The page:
I had some bad energy going on in October. Everything just kept going wrong and anxiety plagued me, keeping me from sleeping or ever relaxing completely. I knew in my head that this too shall soon pass, but it sure seemed to be taking its sweet time. Somebody told me once that stress hormones are released from the body in two ways—through crying or sweating. Now, I’ve never been much of a crier. The studies that say women cry an average of once a week never took me into account. I’m more like three or four times a year, if that. It’s a good thing I’m a world-class sweat machine; otherwise, I’m sure I’d have a nervous breakdown annually. From about May through September, I’m usually in a constant state of ooze. With the arrival of fall, though, it’s been chilly, and I haven’t had much time to exercise or work up a sweat. Maybe that’s why I was feeling so off. Luckily, I live near a Russian bathhouse, the Banya, on Coney Island Avenue, where I can pay to go sweat. This might seem like a weird idea, but it really does work. Really.

I was first introduced to Russian bathhouses when my friend had part of her bridal shower at one. We went to the Russian & Turkish Baths on Tenth Street in Manhattan, and I wasn’t sure what to expect. I’d never been fond of the locker room experience in high school and wasn’t looking forward to it again in my adult life, but I stomached it and got dressed in what I could put together as a swimsuit. All I can remember from that experience is that two hours later, I was more relaxed than I had been in years, maybe even in a decade. I fully intended on getting a ten-punch card so I could return again at a discounted rate, but then I learned that there was an ongoing feud between the two owners, Russian émigrés Boris Tuberman and David Shapiro. Their feud was so bitter that once a card was purchased you could only go on days that Boris staffed the baths or David, depending on whom you had bought your card from.

My first visit to a Russian bathhouse.

 

A year later I watched the movie Eastern Promises with the famous naked knife-fight scene that takes place in a Russian bathhouse, and the one on Tenth Street didn’t seem like the safest place in the world. Plus, it was far from home. I didn’t want to have to trek all the way into Manhattan to get relaxed and then just waste it by getting tensed up in the subway because of angry commuters or what have you.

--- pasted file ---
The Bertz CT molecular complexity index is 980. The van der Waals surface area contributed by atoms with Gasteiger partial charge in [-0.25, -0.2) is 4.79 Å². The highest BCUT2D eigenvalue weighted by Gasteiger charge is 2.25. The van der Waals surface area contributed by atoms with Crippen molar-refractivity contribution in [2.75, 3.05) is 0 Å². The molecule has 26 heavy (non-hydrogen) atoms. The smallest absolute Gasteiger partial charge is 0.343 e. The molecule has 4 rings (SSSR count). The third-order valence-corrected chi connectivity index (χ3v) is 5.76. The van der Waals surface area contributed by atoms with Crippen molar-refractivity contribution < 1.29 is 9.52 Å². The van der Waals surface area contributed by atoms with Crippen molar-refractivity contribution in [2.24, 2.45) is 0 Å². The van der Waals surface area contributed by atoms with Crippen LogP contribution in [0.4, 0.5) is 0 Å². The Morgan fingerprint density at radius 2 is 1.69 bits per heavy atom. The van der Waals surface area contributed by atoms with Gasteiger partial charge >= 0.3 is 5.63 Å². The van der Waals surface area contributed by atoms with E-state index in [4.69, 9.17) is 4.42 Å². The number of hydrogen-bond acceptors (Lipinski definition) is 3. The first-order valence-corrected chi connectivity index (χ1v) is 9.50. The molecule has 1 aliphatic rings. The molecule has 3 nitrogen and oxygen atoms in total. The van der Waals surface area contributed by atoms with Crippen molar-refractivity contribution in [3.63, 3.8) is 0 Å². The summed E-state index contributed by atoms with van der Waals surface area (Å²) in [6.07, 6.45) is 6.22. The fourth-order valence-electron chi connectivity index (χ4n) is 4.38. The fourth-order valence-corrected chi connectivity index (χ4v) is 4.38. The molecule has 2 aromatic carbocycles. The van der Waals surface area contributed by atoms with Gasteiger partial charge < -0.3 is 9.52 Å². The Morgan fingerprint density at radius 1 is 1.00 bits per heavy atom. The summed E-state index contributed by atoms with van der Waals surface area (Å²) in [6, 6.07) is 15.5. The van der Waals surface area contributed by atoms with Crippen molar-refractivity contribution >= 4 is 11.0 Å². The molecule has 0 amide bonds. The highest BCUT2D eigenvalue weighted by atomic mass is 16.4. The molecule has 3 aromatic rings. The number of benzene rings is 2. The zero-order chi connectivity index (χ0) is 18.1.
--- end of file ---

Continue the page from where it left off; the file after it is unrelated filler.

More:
When I moved to Ditmas Park, a friend told me that there was a Russian bathhouse within walking distance of my house. I hadn’t visited, though, until my stressful time last month, but now that I have, I hope to return at least a couple times a month—especially during the winter. I had forgotten how much stress relief sweating it out in a sauna can provide.

We went on a Monday, and there were hardly any customers, just a few seasoned Russian pros. The man running the counter spoke minimal English, but he made it clear what he wanted: we were to hand over our wallets. He locked them into security boxes and gave us keys for the women’s locker room and one large towel each. The general admission for the Banya is $30, and if any food or drink is ordered in the cafeteria area or a massage, robe, any of the extras, that is charged to your safety deposit box number, and you settle up at the end of the visit.

At the Banya, there are two saunas and one steam room, a cooling pool, and a Jacuzzi. There not as many saunas as the Russian & Turkish Baths in Manhattan and the Banya doesn’t have the ice-cold pool that is cold enough to stop your heart, but I liked it better because there was less traffic and the masseuses weren’t as aggressive about getting customers. (At the Banya, there was one masseuse on duty, and she spent the majority of her time watching Russian soaps on TV.)

The Brooklyn Banya.

 

This is a DIY spa, and the goal is to go through five or six cycles of sitting in the sauna and then spending an equal amount of time or longer outside of the sauna. In the sauna, your job is to have a full sweat from your head to your feet, which I had no problem doing. I left a huge wet print on the wooden benches each time I went into the sauna, and after my first cycle, I could feel the tension rolling off me as I relaxed in the Jacuzzi. I lay my head back, and I think I would have been able to take a nap if Russian music videos hadn’t been playing on the overhead TV. There are large orange jugs full of ice water so patrons can replenish their fluids between cycles, and next to the jugs is an endless supply of clean towels to keep you dry. After leaving the sauna, you are expected to rinse your sweat off in showers provided before dipping yourself into the pool or Jacuzzi. With all of this water in and out, you are really clean and feel like a new person by the time you’ve finished your visit.

When I left the Banya three hours later, I was in a completely different head space than when I had entered. My body felt loose and relaxed, all the tension was gone from my shoulders and neck, and my sinuses were clear. In the locker room, we ran into a neighborhood woman who asked if it was our first time there. She laughed and said, “It’s better than sex, isn’t it?”